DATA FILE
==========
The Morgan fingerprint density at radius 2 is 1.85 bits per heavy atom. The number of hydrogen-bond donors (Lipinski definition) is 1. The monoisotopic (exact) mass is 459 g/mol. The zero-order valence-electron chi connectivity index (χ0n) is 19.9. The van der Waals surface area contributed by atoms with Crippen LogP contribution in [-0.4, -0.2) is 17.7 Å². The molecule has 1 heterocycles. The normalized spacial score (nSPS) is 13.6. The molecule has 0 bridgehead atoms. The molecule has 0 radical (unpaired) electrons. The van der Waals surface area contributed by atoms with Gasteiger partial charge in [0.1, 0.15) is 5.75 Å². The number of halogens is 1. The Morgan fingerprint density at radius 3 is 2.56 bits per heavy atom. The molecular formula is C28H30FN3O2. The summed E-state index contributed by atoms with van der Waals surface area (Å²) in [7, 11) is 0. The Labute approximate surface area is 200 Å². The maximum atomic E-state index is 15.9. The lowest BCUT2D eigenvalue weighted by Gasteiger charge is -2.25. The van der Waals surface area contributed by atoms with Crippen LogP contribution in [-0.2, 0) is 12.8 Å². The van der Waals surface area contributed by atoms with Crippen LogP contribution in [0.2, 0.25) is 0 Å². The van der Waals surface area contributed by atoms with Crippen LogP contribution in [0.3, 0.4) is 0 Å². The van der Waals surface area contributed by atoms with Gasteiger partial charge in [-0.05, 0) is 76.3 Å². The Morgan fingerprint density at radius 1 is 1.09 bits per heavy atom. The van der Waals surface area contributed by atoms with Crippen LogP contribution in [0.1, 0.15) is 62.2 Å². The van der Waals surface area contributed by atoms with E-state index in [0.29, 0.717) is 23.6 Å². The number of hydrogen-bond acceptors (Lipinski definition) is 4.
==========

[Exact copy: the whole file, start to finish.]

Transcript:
The Morgan fingerprint density at radius 2 is 1.85 bits per heavy atom. The number of hydrogen-bond donors (Lipinski definition) is 1. The monoisotopic (exact) mass is 459 g/mol. The zero-order valence-electron chi connectivity index (χ0n) is 19.9. The van der Waals surface area contributed by atoms with Crippen LogP contribution in [-0.4, -0.2) is 17.7 Å². The molecule has 1 heterocycles. The normalized spacial score (nSPS) is 13.6. The molecule has 0 bridgehead atoms. The molecule has 0 radical (unpaired) electrons. The van der Waals surface area contributed by atoms with Gasteiger partial charge in [0.1, 0.15) is 5.75 Å². The number of halogens is 1. The Morgan fingerprint density at radius 3 is 2.56 bits per heavy atom. The molecular formula is C28H30FN3O2. The summed E-state index contributed by atoms with van der Waals surface area (Å²) in [7, 11) is 0. The Labute approximate surface area is 200 Å². The maximum atomic E-state index is 15.9. The lowest BCUT2D eigenvalue weighted by Gasteiger charge is -2.25. The van der Waals surface area contributed by atoms with Crippen LogP contribution in [-0.2, 0) is 12.8 Å². The van der Waals surface area contributed by atoms with Crippen LogP contribution in [0.2, 0.25) is 0 Å². The van der Waals surface area contributed by atoms with Crippen LogP contribution in [0.3, 0.4) is 0 Å². The van der Waals surface area contributed by atoms with Gasteiger partial charge in [-0.05, 0) is 76.3 Å². The Morgan fingerprint density at radius 1 is 1.09 bits per heavy atom. The van der Waals surface area contributed by atoms with Crippen LogP contribution in [0.1, 0.15) is 62.2 Å². The van der Waals surface area contributed by atoms with E-state index in [0.29, 0.717) is 23.6 Å². The number of hydrogen-bond acceptors (Lipinski definition) is 4.